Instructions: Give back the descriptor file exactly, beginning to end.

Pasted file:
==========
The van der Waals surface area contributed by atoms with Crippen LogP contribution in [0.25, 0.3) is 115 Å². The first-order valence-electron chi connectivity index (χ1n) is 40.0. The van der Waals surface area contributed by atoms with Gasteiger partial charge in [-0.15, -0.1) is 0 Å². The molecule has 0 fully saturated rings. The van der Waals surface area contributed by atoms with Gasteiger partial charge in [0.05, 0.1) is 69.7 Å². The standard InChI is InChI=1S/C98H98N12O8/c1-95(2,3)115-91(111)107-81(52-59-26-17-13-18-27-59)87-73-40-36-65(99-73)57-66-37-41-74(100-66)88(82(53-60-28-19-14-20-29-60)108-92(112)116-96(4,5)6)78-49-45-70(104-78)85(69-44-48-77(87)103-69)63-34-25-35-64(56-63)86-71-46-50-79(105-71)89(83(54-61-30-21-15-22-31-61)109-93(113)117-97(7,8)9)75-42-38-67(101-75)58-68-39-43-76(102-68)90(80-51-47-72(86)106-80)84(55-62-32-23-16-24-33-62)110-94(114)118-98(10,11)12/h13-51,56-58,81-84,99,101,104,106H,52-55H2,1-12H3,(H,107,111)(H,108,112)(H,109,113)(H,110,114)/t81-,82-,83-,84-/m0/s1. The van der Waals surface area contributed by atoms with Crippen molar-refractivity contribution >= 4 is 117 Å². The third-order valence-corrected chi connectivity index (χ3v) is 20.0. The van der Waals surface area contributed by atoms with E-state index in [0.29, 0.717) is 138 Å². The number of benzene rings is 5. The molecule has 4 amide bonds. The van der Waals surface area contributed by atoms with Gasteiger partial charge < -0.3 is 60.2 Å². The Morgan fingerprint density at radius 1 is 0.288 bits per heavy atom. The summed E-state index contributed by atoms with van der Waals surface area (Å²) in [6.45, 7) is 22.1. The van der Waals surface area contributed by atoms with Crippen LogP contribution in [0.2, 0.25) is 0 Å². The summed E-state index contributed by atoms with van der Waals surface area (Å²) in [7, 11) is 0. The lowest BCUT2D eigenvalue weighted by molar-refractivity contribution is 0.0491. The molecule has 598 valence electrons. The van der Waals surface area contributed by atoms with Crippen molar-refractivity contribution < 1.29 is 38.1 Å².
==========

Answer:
The van der Waals surface area contributed by atoms with Crippen LogP contribution in [0.25, 0.3) is 115 Å². The first-order valence-electron chi connectivity index (χ1n) is 40.0. The van der Waals surface area contributed by atoms with Gasteiger partial charge in [-0.15, -0.1) is 0 Å². The molecule has 0 fully saturated rings. The van der Waals surface area contributed by atoms with Gasteiger partial charge in [0.05, 0.1) is 69.7 Å². The standard InChI is InChI=1S/C98H98N12O8/c1-95(2,3)115-91(111)107-81(52-59-26-17-13-18-27-59)87-73-40-36-65(99-73)57-66-37-41-74(100-66)88(82(53-60-28-19-14-20-29-60)108-92(112)116-96(4,5)6)78-49-45-70(104-78)85(69-44-48-77(87)103-69)63-34-25-35-64(56-63)86-71-46-50-79(105-71)89(83(54-61-30-21-15-22-31-61)109-93(113)117-97(7,8)9)75-42-38-67(101-75)58-68-39-43-76(102-68)90(80-51-47-72(86)106-80)84(55-62-32-23-16-24-33-62)110-94(114)118-98(10,11)12/h13-51,56-58,81-84,99,101,104,106H,52-55H2,1-12H3,(H,107,111)(H,108,112)(H,109,113)(H,110,114)/t81-,82-,83-,84-/m0/s1. The van der Waals surface area contributed by atoms with Crippen molar-refractivity contribution >= 4 is 117 Å². The third-order valence-corrected chi connectivity index (χ3v) is 20.0. The van der Waals surface area contributed by atoms with E-state index in [0.29, 0.717) is 138 Å². The number of benzene rings is 5. The molecule has 4 amide bonds. The van der Waals surface area contributed by atoms with Gasteiger partial charge < -0.3 is 60.2 Å². The Morgan fingerprint density at radius 1 is 0.288 bits per heavy atom. The summed E-state index contributed by atoms with van der Waals surface area (Å²) in [6.45, 7) is 22.1. The van der Waals surface area contributed by atoms with Crippen LogP contribution in [0.2, 0.25) is 0 Å². The summed E-state index contributed by atoms with van der Waals surface area (Å²) in [7, 11) is 0. The lowest BCUT2D eigenvalue weighted by molar-refractivity contribution is 0.0491. The molecule has 598 valence electrons. The van der Waals surface area contributed by atoms with Crippen molar-refractivity contribution < 1.29 is 38.1 Å².